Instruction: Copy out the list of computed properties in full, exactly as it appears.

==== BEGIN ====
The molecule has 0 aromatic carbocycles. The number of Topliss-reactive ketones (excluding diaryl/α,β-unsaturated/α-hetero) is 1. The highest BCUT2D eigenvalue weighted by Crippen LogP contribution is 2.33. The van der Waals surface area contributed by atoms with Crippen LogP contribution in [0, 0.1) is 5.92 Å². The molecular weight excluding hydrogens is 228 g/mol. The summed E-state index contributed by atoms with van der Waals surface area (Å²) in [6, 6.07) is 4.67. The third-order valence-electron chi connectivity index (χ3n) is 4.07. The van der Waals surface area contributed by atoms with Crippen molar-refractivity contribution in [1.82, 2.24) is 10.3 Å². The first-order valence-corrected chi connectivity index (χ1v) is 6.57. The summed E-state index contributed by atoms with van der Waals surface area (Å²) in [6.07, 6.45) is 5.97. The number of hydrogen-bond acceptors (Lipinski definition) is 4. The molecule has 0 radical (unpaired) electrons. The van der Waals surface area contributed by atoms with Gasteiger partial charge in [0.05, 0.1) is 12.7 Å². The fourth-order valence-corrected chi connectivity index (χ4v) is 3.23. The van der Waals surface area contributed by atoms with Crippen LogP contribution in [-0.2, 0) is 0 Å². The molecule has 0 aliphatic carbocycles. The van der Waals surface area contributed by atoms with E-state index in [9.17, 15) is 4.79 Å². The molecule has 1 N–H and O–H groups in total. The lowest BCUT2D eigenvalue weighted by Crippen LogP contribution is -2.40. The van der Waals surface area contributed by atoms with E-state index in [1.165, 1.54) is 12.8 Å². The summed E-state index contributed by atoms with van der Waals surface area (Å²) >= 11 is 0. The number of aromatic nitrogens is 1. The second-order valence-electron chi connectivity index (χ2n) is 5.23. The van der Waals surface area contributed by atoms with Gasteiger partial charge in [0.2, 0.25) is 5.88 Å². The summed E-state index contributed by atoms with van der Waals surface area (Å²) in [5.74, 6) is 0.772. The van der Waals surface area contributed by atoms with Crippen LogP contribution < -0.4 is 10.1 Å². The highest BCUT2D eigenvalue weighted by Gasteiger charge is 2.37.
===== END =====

The molecule has 0 aromatic carbocycles. The number of Topliss-reactive ketones (excluding diaryl/α,β-unsaturated/α-hetero) is 1. The highest BCUT2D eigenvalue weighted by Crippen LogP contribution is 2.33. The van der Waals surface area contributed by atoms with Crippen LogP contribution in [0, 0.1) is 5.92 Å². The molecular weight excluding hydrogens is 228 g/mol. The summed E-state index contributed by atoms with van der Waals surface area (Å²) in [6, 6.07) is 4.67. The third-order valence-electron chi connectivity index (χ3n) is 4.07. The van der Waals surface area contributed by atoms with Crippen molar-refractivity contribution in [1.82, 2.24) is 10.3 Å². The first-order valence-corrected chi connectivity index (χ1v) is 6.57. The summed E-state index contributed by atoms with van der Waals surface area (Å²) in [6.07, 6.45) is 5.97. The number of hydrogen-bond acceptors (Lipinski definition) is 4. The molecule has 0 radical (unpaired) electrons. The van der Waals surface area contributed by atoms with Gasteiger partial charge in [0.05, 0.1) is 12.7 Å². The fourth-order valence-corrected chi connectivity index (χ4v) is 3.23. The van der Waals surface area contributed by atoms with Crippen LogP contribution in [-0.2, 0) is 0 Å². The molecule has 0 aliphatic carbocycles. The van der Waals surface area contributed by atoms with E-state index in [9.17, 15) is 4.79 Å². The molecule has 1 N–H and O–H groups in total. The lowest BCUT2D eigenvalue weighted by Crippen LogP contribution is -2.40. The van der Waals surface area contributed by atoms with E-state index in [1.165, 1.54) is 12.8 Å². The summed E-state index contributed by atoms with van der Waals surface area (Å²) >= 11 is 0. The number of aromatic nitrogens is 1. The second-order valence-electron chi connectivity index (χ2n) is 5.23. The van der Waals surface area contributed by atoms with Gasteiger partial charge in [0.2, 0.25) is 5.88 Å². The summed E-state index contributed by atoms with van der Waals surface area (Å²) in [5.74, 6) is 0.772. The van der Waals surface area contributed by atoms with Crippen LogP contribution < -0.4 is 10.1 Å². The highest BCUT2D eigenvalue weighted by Gasteiger charge is 2.37.